Listening to audiobooks with your children and taking an interest in book content together can help show them that both they and the book are important to spend time with, says special educator Herdis Palsdottir.
School, homework and organized activities throughout the week and weekend are the norm for many children, and with so much going on it can leave little time for breaks.
– We often think that children need to have lots of experiences and visit an abundance of parks – but the most important thing is actually that the adult is present, mentally and physically, says Herdis Palsdottir. She is a specialist educator, EQ therapist, and founder of the EQ Institute, which offers therapies and training in relational competence and emotional intelligence (EQ). She has also previously participated in research projects and written a number of professional books on how to develop good reading and writing skills in children.
– Research and experience shows that the most important thing for children is not what they do with us adults, but their happiness when they are with us.
Make time for each other
Instead of filling your holidays and free time with activities, it might be nice to make room to relax and show the kids that you would like to spend time with them, Palsdottir thinks, suggesting that listening to an audiobook together might be just what you need.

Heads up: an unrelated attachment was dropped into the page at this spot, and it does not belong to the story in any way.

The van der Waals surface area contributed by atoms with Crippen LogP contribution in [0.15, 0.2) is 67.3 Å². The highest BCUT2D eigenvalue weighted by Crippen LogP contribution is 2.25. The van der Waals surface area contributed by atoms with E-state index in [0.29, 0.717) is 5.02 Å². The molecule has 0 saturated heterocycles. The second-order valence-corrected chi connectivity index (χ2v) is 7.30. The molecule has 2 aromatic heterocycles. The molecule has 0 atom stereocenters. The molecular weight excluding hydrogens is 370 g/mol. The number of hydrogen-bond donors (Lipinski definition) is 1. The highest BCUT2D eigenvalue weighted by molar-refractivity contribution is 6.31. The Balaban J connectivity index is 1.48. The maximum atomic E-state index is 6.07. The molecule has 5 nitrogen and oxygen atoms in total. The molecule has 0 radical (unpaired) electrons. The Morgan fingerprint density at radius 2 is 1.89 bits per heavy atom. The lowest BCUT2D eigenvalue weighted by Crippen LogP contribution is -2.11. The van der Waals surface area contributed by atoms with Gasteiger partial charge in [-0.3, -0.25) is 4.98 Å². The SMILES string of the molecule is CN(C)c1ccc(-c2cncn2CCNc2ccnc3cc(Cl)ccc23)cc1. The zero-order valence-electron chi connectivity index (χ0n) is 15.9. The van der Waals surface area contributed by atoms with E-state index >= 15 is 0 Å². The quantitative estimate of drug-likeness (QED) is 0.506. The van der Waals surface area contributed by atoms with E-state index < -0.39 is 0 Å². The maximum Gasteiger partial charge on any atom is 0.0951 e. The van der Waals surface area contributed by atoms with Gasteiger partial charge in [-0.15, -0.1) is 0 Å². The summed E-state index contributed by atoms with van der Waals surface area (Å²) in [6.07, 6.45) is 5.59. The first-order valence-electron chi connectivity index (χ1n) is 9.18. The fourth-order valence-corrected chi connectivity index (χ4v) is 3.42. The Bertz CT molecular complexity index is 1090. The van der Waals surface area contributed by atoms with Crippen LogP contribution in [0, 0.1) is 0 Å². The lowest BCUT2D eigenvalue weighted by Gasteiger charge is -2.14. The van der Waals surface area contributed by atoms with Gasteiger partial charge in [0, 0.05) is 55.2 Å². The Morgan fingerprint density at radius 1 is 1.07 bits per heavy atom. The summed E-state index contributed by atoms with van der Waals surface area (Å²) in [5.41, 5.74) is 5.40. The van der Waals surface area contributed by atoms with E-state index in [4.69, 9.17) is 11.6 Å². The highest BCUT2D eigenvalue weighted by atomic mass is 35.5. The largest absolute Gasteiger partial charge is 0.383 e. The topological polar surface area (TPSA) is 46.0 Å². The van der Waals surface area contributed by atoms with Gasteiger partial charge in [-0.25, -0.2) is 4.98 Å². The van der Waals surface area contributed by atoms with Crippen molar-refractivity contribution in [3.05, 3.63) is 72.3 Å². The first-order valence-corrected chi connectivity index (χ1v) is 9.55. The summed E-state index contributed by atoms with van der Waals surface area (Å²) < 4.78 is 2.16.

– It is so important that reading doesn’t become another thing that we use to preoccupy the children with, but rather, it is something adults can be involved in too. I know, for example, a mother with sons of 8 and 6 years who have a regular evening ritual of brushing their teeth together, and then she lays in bed with the children and listens to an audiobook with them. It is a personal choice and shows the children that they are also important, Palsdottir believes.
– And as important as it is to listen, it’s equally as important that the adult and the child talk together about what they have heard, and that they not only talk to but also with the child, emphasizes the special educator.
– Children know that adults spend time on what they like. The bottom line is: if an adult spends time on books, then books are important. And if that adult spends time reading with me (the child), then I’m important too, she reasoned.
As adult readers, most of us know that in
order to get stuck into a book; to get lost in the action; to live with the
characters; we need to set aside time and take a break from everyday life. It’s a
priority that Palsdottir believes is important we show our children:
– Children learn from watching what their parents do. If I show that I’m looking forward to sitting down with my book, then I will be a good role model for the kids. And if I spend 10 minutes every day on a book and talk to the kids about it, then I tell the child: you are important to me and I love books. But it requires me to be present both mentally and physically; that I actually listen and do not run off and plan dinner tomorrow.
Source: Herdis Palsdottir